The long hoped for "deliverance"of "my Maryland," thought to be indicated by the movements of General Lee, has had the effect of developing in this city a vast deal of disloyalty which for months past has lain quite dormant....

Baltimore American, June 30, 1863.

The position of the rebel force in Pennsylvania and our state, is not, as far as we learn, changed in any essential particular. They have shown no disposition....

The Lutheran Observer, June 26, 2013, p. 2.

On last Friday week [sic] two detachments from the companies of Capt. Raisin and Robert Smith, numbering 92 men, fell into an ambuscade on the road between Berryville and Winchester....

Baltimore Weekly Sun, June 20, 1863, p. 2.

Orders for Southern CURRENCY PROMPTLY EXECUTED. We keep a supply on hand, and can execute orders promptly....

Baltimore Daily Gazette, June 4, 1863, p. 4.

SMITH BROS. & CO., No. 40 W Baltimore st., Baltimore, Md., Have not increased the price of their immense stock of CLOTHING, for MEN & BOYS' WEAR. Having bought at the old prices, we will not charge any extra "tariff"....

Baltimore County Advocate, May 30, 1863, p. 4.

We are now greatly in want of every article of hospital supply, and we need funds, in order to pay the salaries of our chaplains and others who are engaged in visiting the sick and instructing them in the duties....

The Lutheran Observer (Baltimore), May 15, 1863, p. 2. 

About ten 'o clock yesterday morning, a negro, dressed in the uniform of a United States officer, and wearing shoulder-straps indicating that he ranked as a major, entered a train of cars at the President street depot....

Baltimore Daily Gazette, May 4, 1863, p. 4.

By the aid of extensive and intricate machinery, mechanical appliances, chemical effects and ingenious dioramic accompaniments, never before introduced in this country, the audience can almost imagine themselves actual spectators of the sublime.....

Baltimore Daily Gazette, April 27, 1863, p. 2.

A young girl, named Hannah Loftus, residing on the Falls road, some two miles from the city limits, was killed instantly, at six 'o clock last evening, by the accidental discharge....
Baltimore Daily Gazette, April 11, 1863, Front Page.
Mention was made of the fact on Tuesday last that the music publishers of this city had been ordered by General Schenck, through Provost Marshal Fish, to stop the sale of all Southern or "Secession" music....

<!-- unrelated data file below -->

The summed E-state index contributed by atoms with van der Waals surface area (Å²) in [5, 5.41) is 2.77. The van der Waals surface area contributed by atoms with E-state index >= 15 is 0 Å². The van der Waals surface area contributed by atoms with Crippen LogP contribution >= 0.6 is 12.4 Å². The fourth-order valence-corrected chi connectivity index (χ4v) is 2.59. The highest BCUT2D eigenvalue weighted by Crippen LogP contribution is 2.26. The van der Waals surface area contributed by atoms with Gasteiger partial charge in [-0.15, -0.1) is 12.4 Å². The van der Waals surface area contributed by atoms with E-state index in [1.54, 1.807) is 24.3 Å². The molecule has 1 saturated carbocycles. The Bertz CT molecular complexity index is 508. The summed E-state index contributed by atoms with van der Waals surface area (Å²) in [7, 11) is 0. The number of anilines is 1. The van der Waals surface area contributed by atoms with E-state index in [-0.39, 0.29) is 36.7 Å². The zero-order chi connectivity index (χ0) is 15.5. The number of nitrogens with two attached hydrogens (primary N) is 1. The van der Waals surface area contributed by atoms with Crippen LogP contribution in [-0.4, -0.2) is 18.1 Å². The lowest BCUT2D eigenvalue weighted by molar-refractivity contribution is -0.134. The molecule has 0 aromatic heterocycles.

Baltimore Daily Gazette, March 12, 1863, front page

There are a great many good people who think they see in the abounding corruption of society and our national calamities unmistakable signs of the approaching end....

The Lutheran Observer (Baltimore), February 13, 1863, p. 2.

After an incarceration of seventeen months in four of the Forts of the United States, now converted by the Government into prisons which have no similitude but in the Bastile of France....

Southern Aegis and Harford County Intelligencer, December 13, 1862, p. 2.

Both the Union and the Sentinel newspapers, published at Rockville, Md., have been suspended.  Mr Fields, the editor of the Sentinel, has, it is stated, been arrested....

Baltimore Weekly Sun, November 22, 1862, p. 2.

The relatives and friends of the brave men who fell upon the battle-field of Antietam continue to take up and remove their remains....

Baltimore Weekly Sun, November 1, 1862, p. 2.

The draft of the militia took place in the several counties of Maryland, as well as Baltimore city, on Wednesday last.  It was accompanied by no disturbance, as far as known. In Prince George's county,where some trouble was said to be apprehended.....

Baltimore Weekly Sun, October 18, 1862, p. 3.

"If I were as I have been most of my life, I might perhaps talk amusing to you for half an hour and it wouldn't hurt anybody...."

Baltimore Weekly Sun, October 11, 1862, p. 4.

It is true, the universal desire seems to be that the army should advance, but the dead of Sharpsburg, of Antietam, of Shepardstown, it must be borne in mind, are not yet buried. Heaps of dead bodies are burning in the Cumberland Valley.

The Baltimore Republican, September 26, 1862, p. 4.

The invasion of Maryland by the rebel army is an accomplished fact. With a force variously stated as from twenty to fifty thousand men, during Friday and Saturday, the 6th and 7th inst., they crossed the Potomac....

The Lutheran Observer (Baltimore), September 12, 1862, p. 3.

The large bounty which has been offered by the City Council for recruits in the several Maryland regiments being raised in this city, together with the prospect of a draft....

The Maryland News Sheet (Baltimore), August 12, 1862, p. 4.